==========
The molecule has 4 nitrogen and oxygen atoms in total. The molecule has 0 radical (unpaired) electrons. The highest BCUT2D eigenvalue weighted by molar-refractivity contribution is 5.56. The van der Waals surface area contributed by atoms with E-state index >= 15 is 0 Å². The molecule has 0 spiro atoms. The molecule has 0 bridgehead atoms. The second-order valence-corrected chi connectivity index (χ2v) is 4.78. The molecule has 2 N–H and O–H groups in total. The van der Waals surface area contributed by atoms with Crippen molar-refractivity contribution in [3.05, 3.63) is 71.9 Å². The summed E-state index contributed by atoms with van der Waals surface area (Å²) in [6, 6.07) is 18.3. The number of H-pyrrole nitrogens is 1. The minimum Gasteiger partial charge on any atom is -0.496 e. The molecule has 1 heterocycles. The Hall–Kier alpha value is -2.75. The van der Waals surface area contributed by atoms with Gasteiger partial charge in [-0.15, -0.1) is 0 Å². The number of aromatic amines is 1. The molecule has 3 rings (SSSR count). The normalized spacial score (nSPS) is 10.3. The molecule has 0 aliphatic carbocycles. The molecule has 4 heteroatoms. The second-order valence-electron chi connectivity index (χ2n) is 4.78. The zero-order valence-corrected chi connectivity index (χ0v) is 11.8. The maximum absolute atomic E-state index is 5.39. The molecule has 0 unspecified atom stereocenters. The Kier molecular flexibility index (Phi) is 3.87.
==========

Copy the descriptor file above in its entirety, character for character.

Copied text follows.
The molecule has 4 nitrogen and oxygen atoms in total. The molecule has 0 radical (unpaired) electrons. The highest BCUT2D eigenvalue weighted by molar-refractivity contribution is 5.56. The van der Waals surface area contributed by atoms with E-state index >= 15 is 0 Å². The molecule has 0 spiro atoms. The molecule has 0 bridgehead atoms. The second-order valence-corrected chi connectivity index (χ2v) is 4.78. The molecule has 2 N–H and O–H groups in total. The van der Waals surface area contributed by atoms with Crippen molar-refractivity contribution in [3.05, 3.63) is 71.9 Å². The summed E-state index contributed by atoms with van der Waals surface area (Å²) in [6, 6.07) is 18.3. The number of H-pyrrole nitrogens is 1. The minimum Gasteiger partial charge on any atom is -0.496 e. The molecule has 1 heterocycles. The Hall–Kier alpha value is -2.75. The van der Waals surface area contributed by atoms with Gasteiger partial charge in [-0.15, -0.1) is 0 Å². The number of aromatic amines is 1. The molecule has 3 rings (SSSR count). The normalized spacial score (nSPS) is 10.3. The molecule has 0 aliphatic carbocycles. The molecule has 4 heteroatoms. The second-order valence-electron chi connectivity index (χ2n) is 4.78. The zero-order valence-corrected chi connectivity index (χ0v) is 11.8. The maximum absolute atomic E-state index is 5.39. The molecule has 0 unspecified atom stereocenters. The Kier molecular flexibility index (Phi) is 3.87.